When two-thirds of Little Brother dropped solo projects back in September – frontman Phonte’s Charity Starts at Home and producer 9th Wonder’s The Wonder Years hit stores on the same day – we got the sense that Rapper Big Pooh, widely considered the Andrew Ridgeley of LB, was simply left in the dust, dwarfed by the distinct personalities and creative flair deployed by his contemporaries. Phonte had simply solidified his legacy, proving that the combination of Tay’s artistic voice and his judicious choices in musical collaborators yields terrific returns, and 9th’s record found dozens of hip-hop and r&b luminaries lined up five deep to collaborate with one of the most soulful beatmakers in the game.
And, with all that in mind, it’s painfully easy to underrate Pooh. His verses were far from unwelcome on LB records – far from it, they often provided compelling counterpoint to valedictorian emcee Phonte – but they often seemed overshadowed. Phonte’s word-dense, heavily conceptual flow remains one of hip-hop’s secret weapons, but divorced from the spotlight-stealing Tay and 9th, Big Pooh has forged his own shine, and his workmanlike, uncomplicated, and agreeably honest brand of hip-hop yields dividends of its own. Perhaps that’s because he’s been working solo for longer – Pooh’s first record, the pretty-good Sleepers, arrived way back in 2005, even before LB’s second record hit stores – but whatever the case, Pooh largely sounds terrific on his latest, Dirty Pretty Things, and his own take on Little Brother’s mythology is completely beguiling.
On first listen, Dirty Pretty Things sounds intimately familiar – whatever the reason, every member of LB seems to skew soulful when they’re on the solo tip, and Pooh is no different: he’s less interested with launching into space than he is with spewing passionate street-corner poetry, and the crisp drums and smooth bass that pin down his record are slathered with generous helpings of piano and horns, the album quickly establishing a flow as effortless and silky as Pooh’s own. Lyrically, Pooh is less concerned with his own prowess – it’s one attribute that distinguishes him from Phonte, an emcee often wildly amused by his own witticisms – and more interested in exploring personal relationships and the futility of criminal life. He’s honest, direct and reflective on Dirty Pretty Things, and never less than compelling – as he ages, he both seeks and dispenses, since, as he raps on “End of the Empire”, “I don’t wanna be rappin’ when I’m old and grey.”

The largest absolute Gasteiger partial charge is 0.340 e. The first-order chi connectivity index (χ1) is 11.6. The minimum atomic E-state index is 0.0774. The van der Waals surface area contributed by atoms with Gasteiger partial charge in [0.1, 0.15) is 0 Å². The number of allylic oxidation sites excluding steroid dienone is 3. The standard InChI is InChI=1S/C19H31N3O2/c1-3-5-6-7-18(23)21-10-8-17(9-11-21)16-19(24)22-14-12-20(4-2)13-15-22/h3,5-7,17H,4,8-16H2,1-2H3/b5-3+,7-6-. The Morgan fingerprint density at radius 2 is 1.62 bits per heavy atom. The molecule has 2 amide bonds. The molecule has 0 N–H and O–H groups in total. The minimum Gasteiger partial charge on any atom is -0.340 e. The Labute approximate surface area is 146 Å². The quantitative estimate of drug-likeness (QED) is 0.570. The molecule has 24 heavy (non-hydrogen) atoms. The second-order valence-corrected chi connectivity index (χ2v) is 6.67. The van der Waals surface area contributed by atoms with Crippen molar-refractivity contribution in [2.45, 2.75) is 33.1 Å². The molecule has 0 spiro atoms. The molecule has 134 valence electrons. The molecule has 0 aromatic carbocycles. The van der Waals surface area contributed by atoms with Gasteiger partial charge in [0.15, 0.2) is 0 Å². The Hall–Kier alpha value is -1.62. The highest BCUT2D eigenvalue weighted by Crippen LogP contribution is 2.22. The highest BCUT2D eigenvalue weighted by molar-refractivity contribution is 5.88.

That’s not to say all is sage advice and Common-esque optimism in Big Pooh’s world. Of all the tracks on Dirty Pretty Things, “Money Getter” sounds the most out of place; even with a funny T-Pain reference and spiralling, wide-screen strings, Pooh classifies himself as an “independent nigga makin’ money with the majors” before reducing himself to a “money getter”. It sounds in its best moments like a victory lap from an artist who’s found success on his own terms, and in its worst uncharacteristically materialistic, particularly for an emcee with such a deep soul. Pooh finds chemistry trading braggy verses with Torae on “Are You Ready”, which rides a vocal sample that bears a striking resemblance to the opening “la, la, la la” from Kanye’s “Can’t Tell Me Nothin'”, and creates “Around the World” according to the well-worn “Area Codes”/”Girls, Girls, Girls” template, but focuses it on his own personal search for a mate, instead of using the track as a venue in which to tout his sexual prowess. More interesting than any of these is “5.13.11”, which seems to fall in line with the slow-jam-heavy back half of Dirty Pretty Things, opening as it does with a smooth, shimmering backing track and a Pooh verse ostensibly about romantic devotion and imminent domestication. But, fascinatingly enough, Pooh takes a turn for the unhinged halfway through, spinning the first-person narrative into a shocking portrait of obsession and paranoia; it’s all quite audacious and as abruptly dark and violent as a vintage Slim Shady murder ballad, and it becomes immediately apparent where the seemingly random murder scene depicted on the cover comes from.
But that’s Dirty Pretty Things; Pooh’s vision makes room for wisdom and social relevance even as it occasionally swoops into darker territory. Rapper Big Pooh remains an engaging host all the way through – really, it’s remarkable how plain-spoken and direct the man sounds, given his pitch-perfect flow and dexterous rhyme schemes – and his latest record sidles up comfortably next to those released by his former bandmates this year. Nobody on this earth would turn down a Little Brother comeback record, it’s true; but as long as the individual members are making good music, the boys are filling up their between-album years nicely.